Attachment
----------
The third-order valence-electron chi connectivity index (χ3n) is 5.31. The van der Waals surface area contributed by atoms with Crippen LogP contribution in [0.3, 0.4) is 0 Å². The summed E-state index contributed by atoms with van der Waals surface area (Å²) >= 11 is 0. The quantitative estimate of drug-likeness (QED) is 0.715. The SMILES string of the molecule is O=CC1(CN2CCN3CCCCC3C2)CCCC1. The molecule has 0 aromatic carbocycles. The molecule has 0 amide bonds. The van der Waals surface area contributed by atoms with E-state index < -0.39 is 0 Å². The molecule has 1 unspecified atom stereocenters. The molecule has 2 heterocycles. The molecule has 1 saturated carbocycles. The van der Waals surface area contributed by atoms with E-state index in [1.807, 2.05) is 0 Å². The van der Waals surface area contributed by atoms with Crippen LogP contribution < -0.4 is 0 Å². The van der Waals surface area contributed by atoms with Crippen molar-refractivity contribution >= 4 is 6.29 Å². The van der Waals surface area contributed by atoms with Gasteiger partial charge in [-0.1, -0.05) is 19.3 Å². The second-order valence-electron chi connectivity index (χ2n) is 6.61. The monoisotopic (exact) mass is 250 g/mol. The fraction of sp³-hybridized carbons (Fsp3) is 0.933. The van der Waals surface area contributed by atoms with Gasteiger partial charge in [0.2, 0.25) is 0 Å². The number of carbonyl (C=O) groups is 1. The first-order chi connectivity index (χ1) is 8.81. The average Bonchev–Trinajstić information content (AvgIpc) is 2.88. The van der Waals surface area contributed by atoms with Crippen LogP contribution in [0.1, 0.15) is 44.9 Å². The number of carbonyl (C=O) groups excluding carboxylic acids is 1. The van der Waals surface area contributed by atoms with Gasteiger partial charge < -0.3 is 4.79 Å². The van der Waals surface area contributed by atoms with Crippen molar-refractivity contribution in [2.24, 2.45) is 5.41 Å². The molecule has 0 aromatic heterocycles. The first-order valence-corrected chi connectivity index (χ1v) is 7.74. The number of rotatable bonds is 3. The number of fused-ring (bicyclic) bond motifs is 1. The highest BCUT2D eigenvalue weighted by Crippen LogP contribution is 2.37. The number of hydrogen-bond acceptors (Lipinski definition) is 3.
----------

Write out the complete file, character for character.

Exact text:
The third-order valence-electron chi connectivity index (χ3n) is 5.31. The van der Waals surface area contributed by atoms with Crippen LogP contribution in [0.3, 0.4) is 0 Å². The summed E-state index contributed by atoms with van der Waals surface area (Å²) >= 11 is 0. The quantitative estimate of drug-likeness (QED) is 0.715. The SMILES string of the molecule is O=CC1(CN2CCN3CCCCC3C2)CCCC1. The molecule has 0 aromatic carbocycles. The molecule has 0 amide bonds. The van der Waals surface area contributed by atoms with E-state index < -0.39 is 0 Å². The molecule has 1 unspecified atom stereocenters. The molecule has 2 heterocycles. The molecule has 1 saturated carbocycles. The van der Waals surface area contributed by atoms with E-state index in [1.807, 2.05) is 0 Å². The van der Waals surface area contributed by atoms with Crippen LogP contribution < -0.4 is 0 Å². The van der Waals surface area contributed by atoms with Crippen molar-refractivity contribution >= 4 is 6.29 Å². The van der Waals surface area contributed by atoms with Gasteiger partial charge in [-0.1, -0.05) is 19.3 Å². The second-order valence-electron chi connectivity index (χ2n) is 6.61. The monoisotopic (exact) mass is 250 g/mol. The fraction of sp³-hybridized carbons (Fsp3) is 0.933. The van der Waals surface area contributed by atoms with Gasteiger partial charge in [0.2, 0.25) is 0 Å². The number of carbonyl (C=O) groups is 1. The first-order chi connectivity index (χ1) is 8.81. The average Bonchev–Trinajstić information content (AvgIpc) is 2.88. The van der Waals surface area contributed by atoms with Crippen LogP contribution in [0.1, 0.15) is 44.9 Å². The number of carbonyl (C=O) groups excluding carboxylic acids is 1. The van der Waals surface area contributed by atoms with Gasteiger partial charge < -0.3 is 4.79 Å². The van der Waals surface area contributed by atoms with Crippen molar-refractivity contribution in [2.24, 2.45) is 5.41 Å². The molecule has 0 aromatic heterocycles. The first-order valence-corrected chi connectivity index (χ1v) is 7.74. The number of rotatable bonds is 3. The number of fused-ring (bicyclic) bond motifs is 1. The highest BCUT2D eigenvalue weighted by Crippen LogP contribution is 2.37. The number of hydrogen-bond acceptors (Lipinski definition) is 3.